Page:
Nowadays there is a strong connection between salesmanship and sports and some would even say that the line between sales pitching and fast pitches has become completely blurred. At Olympic competitions, athletes’ uniforms and equipment bear the discreet but readily identifiable trademarks of their manufacturers. After the Games, we are presented with images of Olympians endorsing products and appearing on cereal boxes. Later, some Olympic celebrities become commodities themselves, as TV shows and record labels cash in on their fame (Wei, 1996).
Even in the Ancient Olympics, the victorious athletes were still celebrated and became famous for their outstanding abilities and achievements. Sculptors were commissioned to create statues of victorious athletes to be set up in the Sanctuary or in the home town of the athlete. According to Pliny, most of the statues set up in the Sanctuary of Zeus at Olympia were idealistic images of athletes. We are told that only if an athlete had won three Olympic victories could a realistic likeness of the athlete appear in the Sanctuary. In the Ancient Olympics, if an athlete was found guilty of cheating or bribing officials, they would be subjected to some form of public humiliation. For example if athlete’s were found guilty of cheating the they were made to created statues of the eventual champions which were placed in stadium so that people could celebrate them (Rhizopoulou , 2004).
THE MODERN OLYMPICS
Today’s Modern Olympic Games have 32 different categories of competitive events. When you consider that of these many, like track and field, have several events within the category and then break down further to men’s and women’s and team and individual competition, it is nearly impossible to keep track of the Games as they progress. Things were much simpler in the past. The Ancient Olympics had 13 events which were divided into 6 main categories and only men were allowed to participate in the events (Vassill, 2004).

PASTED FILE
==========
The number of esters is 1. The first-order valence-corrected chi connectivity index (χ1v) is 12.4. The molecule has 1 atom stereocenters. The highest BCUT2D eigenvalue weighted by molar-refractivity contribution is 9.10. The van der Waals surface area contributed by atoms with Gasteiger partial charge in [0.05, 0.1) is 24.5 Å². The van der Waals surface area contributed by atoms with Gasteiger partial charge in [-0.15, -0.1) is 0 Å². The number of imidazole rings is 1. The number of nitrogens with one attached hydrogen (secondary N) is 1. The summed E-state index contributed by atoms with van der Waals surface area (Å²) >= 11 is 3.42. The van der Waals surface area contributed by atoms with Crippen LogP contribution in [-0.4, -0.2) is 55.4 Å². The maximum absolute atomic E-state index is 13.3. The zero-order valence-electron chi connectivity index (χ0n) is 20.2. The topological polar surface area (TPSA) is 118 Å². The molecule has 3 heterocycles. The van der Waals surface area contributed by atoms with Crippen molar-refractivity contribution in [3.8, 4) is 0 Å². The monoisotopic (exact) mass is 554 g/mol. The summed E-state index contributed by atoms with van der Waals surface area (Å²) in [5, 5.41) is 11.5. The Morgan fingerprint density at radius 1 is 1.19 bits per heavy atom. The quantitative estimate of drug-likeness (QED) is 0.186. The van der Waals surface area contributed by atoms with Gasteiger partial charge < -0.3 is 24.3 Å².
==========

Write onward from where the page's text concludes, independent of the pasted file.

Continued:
The main categories were boxing, equestrian events, pentathlon, running and jumping. The Equestrian events were broken down into two sub-categories: chariot racing and riding. The Pentathlon was a combination of five events: discus, javelin, jump, running, and wrestling (Crowther, 1996).
Boxing in ancient Greece had fewer rules than boxing today. There were no rounds and boxers fought until one of them was knocked out, or admitted he had been beaten. There was no rule that prevented a boxer from hitting an opponent when he was down. There was no weight class in either the men’s or boy’s divisions and the contestants were chosen randomly. The boxers did not wear gloves but wrapped their hands and wrists with leather straps called himantes.and this meant that their fingers were left free (Vassill, 2004).